Queensland Cuts Youth Justice


Queenslanders and victims of crime can rest easy. We’ve been spared from a blight upon our justice system, court referrals to Youth Justice Conferences (YJCs), which thanks to the hard work of Jarrod Bleijie, the Queensland Attorney General, are to be discontinued.

YJCs are a widely-practiced restorative justice technique that involves young offenders meeting their victims in the presence of their family and support people, and making a legally-binding commitment about how they can repair the harm they have caused. 1691 court referrals made up 57 per cent of the YJC caseload in 2011-12, so ending them will significantly reduce the reach of this program and see 65 staff sacked.

But, according to Bleijie, YJCs are to be stopped by popular demand:

"Queenslanders did not particularly like the fact that the offender had the opportunity to sit in with the victim and try to sort it all out. We will always stick up for the victim’s rights above and beyond the offender’s rights — that is the philosophy of this government."

I wonder which Queenslanders Bleijie has been consulting? Thousands of YJCs have been held in Queensland and participants have completed an evaluation form after every single one. According to the most recent figures from the Children’s Court of QLD annual report (pdf), "There was a very high level of satisfaction from participants (98 per cent indicated that the conference was fair and with being satisfied with the agreement)".

These figures include victim feedback, which casts doubt upon Bleijie’s claim to be sticking up for victims.

Criminologist Dr Heather Strang has noted that, "victims worldwide… want a less formal process in which they can participate and their experience of victimisation be taken seriously". YJCs offer that, giving victims an important speaking role and the power to make a decision about how the offender can make amends. This contrasts sharply with Children’s Court, which is a closed court where victims are not even present in the vast majority of cases.

Offenders, on the other hand, can be considerably more reluctant to participate in YJCs. At the launch of the Brisbane chapter of Restorative Practices International a couple of weeks ago, Judge John Robertson of the Queensland District Court told stories of extremely reluctant offenders who would much rather deal with, "the old wheels of the criminal justice system", than explain their actions directly to the person they harmed. Including one young man who skipped bail rather than face his victim.

Bleijie’s characterisation of YJCs as a soft option for offenders that neglects victims is at odds with reality. But let’s give him the benefit of the doubt. He has other arguments (pdf) to justify taking the axe to such a successful program:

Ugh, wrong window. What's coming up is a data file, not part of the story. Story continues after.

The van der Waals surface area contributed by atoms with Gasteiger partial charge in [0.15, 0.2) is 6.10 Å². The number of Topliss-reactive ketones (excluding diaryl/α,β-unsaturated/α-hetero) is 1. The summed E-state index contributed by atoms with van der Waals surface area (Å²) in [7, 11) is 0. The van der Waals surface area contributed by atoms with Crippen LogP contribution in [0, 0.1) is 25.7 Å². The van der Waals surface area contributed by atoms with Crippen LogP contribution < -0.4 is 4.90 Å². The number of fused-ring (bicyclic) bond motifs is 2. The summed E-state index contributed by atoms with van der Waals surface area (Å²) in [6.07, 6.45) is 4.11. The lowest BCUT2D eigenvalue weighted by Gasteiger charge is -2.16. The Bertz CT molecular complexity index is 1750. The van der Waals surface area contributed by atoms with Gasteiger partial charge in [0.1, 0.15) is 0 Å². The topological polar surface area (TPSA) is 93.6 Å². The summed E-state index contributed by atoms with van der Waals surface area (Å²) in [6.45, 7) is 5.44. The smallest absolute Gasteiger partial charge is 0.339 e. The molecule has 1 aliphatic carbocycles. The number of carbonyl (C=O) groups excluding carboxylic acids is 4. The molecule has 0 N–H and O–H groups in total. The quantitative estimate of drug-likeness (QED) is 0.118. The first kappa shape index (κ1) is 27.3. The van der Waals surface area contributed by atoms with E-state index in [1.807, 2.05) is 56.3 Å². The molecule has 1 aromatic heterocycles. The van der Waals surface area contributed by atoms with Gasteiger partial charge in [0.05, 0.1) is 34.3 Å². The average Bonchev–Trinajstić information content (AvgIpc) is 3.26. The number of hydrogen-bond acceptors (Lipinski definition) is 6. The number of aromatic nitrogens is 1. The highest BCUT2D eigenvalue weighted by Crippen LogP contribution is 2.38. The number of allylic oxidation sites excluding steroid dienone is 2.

"Well, it obviously ain’t working because we have got such a high reoffending rate of young people. Mr Chair, this is the problem with the Labor Party. The Labor Party set all these programs up and they did not work, but they just continued them for the sake of continuing them…"

Far be it from me to leap to the defense of the Labor Party, especially given that YJC was introduced by the conservative Borbidge Government in its 1996 amendments to the Juvenile Justice Act 1992.

On the more substantive charge of YJC being responsible for a high rate of recidivism in Queensland, the Attorney General seems to be relying on figures from a Courier Mail report from last year that don’t tell us anything about whether youth recidivism is getting better or worse or what might be responsible in either case.

But on youth offending rates generally in Queensland, the Children’s Court figures tell us:

"There was a 15.2 per cent decrease in the number of young people coming before the Childrens Court of Queensland, and a 20.0 per cent decrease in those appearing before the District Court. The number of juveniles dealt with by the Supreme Court also decreased by 64.3 per cent."

So don’t despair; we’re not in the grip of a youth crime wave just yet.

NSW Bureau of Crime Statistics and Research analysis (pdf) suggests YJC has about the same impact on recidivism as court does. If courts can no longer divert young offenders to YJCs, they will simply sentence them with no consequent reduction in recidivism. The LNP’s only alternative youth justice policy seems to be boot camps that will only be available at two pilot locations for the next two years, so they will be of small use to most offenders.

Cost also hardly justifies the cut. In New South Wales, which uses a more expensive model of YJC than Queensland because most court referrals return to court after the conference (whereas most do not in Queensland), "the average cost of a YJC was estimated to be about 18 per cent less (pdf) than the average cost of a comparable matter dealt with in the Children’s Court".

So on any fair analysis, it seems that the LNP is gutting a victim-oriented program with extraordinary levels of participant satisfaction, that is cheaper than court and just as effective at addressing recidivism. Good work Bleijie. 

Launched in 2004, New Matilda is one of Australia's oldest online independent publications. It's focus is on investigative journalism and analysis, with occasional smart arsery thrown in for reasons of sanity. New Matilda is owned and edited by Walkley Award and Human Rights Award winning journalist Chris Graham.